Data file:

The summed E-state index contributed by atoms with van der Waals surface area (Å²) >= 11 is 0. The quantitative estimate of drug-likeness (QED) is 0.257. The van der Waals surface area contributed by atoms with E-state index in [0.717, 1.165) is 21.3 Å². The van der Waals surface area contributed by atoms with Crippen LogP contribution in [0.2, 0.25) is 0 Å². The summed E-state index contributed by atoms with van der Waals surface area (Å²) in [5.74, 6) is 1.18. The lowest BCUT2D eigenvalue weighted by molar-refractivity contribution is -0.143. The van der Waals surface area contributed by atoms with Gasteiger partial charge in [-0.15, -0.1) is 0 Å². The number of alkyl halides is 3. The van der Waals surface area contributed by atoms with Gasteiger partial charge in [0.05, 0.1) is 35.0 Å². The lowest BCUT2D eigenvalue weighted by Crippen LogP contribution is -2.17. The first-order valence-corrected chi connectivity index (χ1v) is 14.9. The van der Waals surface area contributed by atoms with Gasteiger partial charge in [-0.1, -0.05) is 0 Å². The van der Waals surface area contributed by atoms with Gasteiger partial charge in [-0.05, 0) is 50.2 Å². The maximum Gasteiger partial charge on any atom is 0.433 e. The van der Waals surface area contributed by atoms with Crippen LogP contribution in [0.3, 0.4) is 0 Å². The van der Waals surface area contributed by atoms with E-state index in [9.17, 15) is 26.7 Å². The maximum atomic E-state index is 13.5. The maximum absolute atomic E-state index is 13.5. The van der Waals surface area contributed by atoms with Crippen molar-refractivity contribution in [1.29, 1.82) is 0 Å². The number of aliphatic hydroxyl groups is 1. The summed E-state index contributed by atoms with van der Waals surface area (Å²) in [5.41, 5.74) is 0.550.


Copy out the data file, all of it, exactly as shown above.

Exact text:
The summed E-state index contributed by atoms with van der Waals surface area (Å²) >= 11 is 0. The quantitative estimate of drug-likeness (QED) is 0.257. The van der Waals surface area contributed by atoms with E-state index in [0.717, 1.165) is 21.3 Å². The van der Waals surface area contributed by atoms with Crippen LogP contribution in [0.2, 0.25) is 0 Å². The summed E-state index contributed by atoms with van der Waals surface area (Å²) in [5.74, 6) is 1.18. The lowest BCUT2D eigenvalue weighted by molar-refractivity contribution is -0.143. The van der Waals surface area contributed by atoms with Gasteiger partial charge in [-0.15, -0.1) is 0 Å². The number of alkyl halides is 3. The van der Waals surface area contributed by atoms with Gasteiger partial charge in [0.05, 0.1) is 35.0 Å². The lowest BCUT2D eigenvalue weighted by Crippen LogP contribution is -2.17. The first-order valence-corrected chi connectivity index (χ1v) is 14.9. The van der Waals surface area contributed by atoms with Gasteiger partial charge in [-0.1, -0.05) is 0 Å². The van der Waals surface area contributed by atoms with Gasteiger partial charge in [-0.05, 0) is 50.2 Å². The maximum Gasteiger partial charge on any atom is 0.433 e. The van der Waals surface area contributed by atoms with Crippen LogP contribution in [0.3, 0.4) is 0 Å². The van der Waals surface area contributed by atoms with E-state index in [9.17, 15) is 26.7 Å². The maximum atomic E-state index is 13.5. The maximum absolute atomic E-state index is 13.5. The van der Waals surface area contributed by atoms with Crippen molar-refractivity contribution in [1.29, 1.82) is 0 Å². The number of aliphatic hydroxyl groups is 1. The summed E-state index contributed by atoms with van der Waals surface area (Å²) in [5.41, 5.74) is 0.550.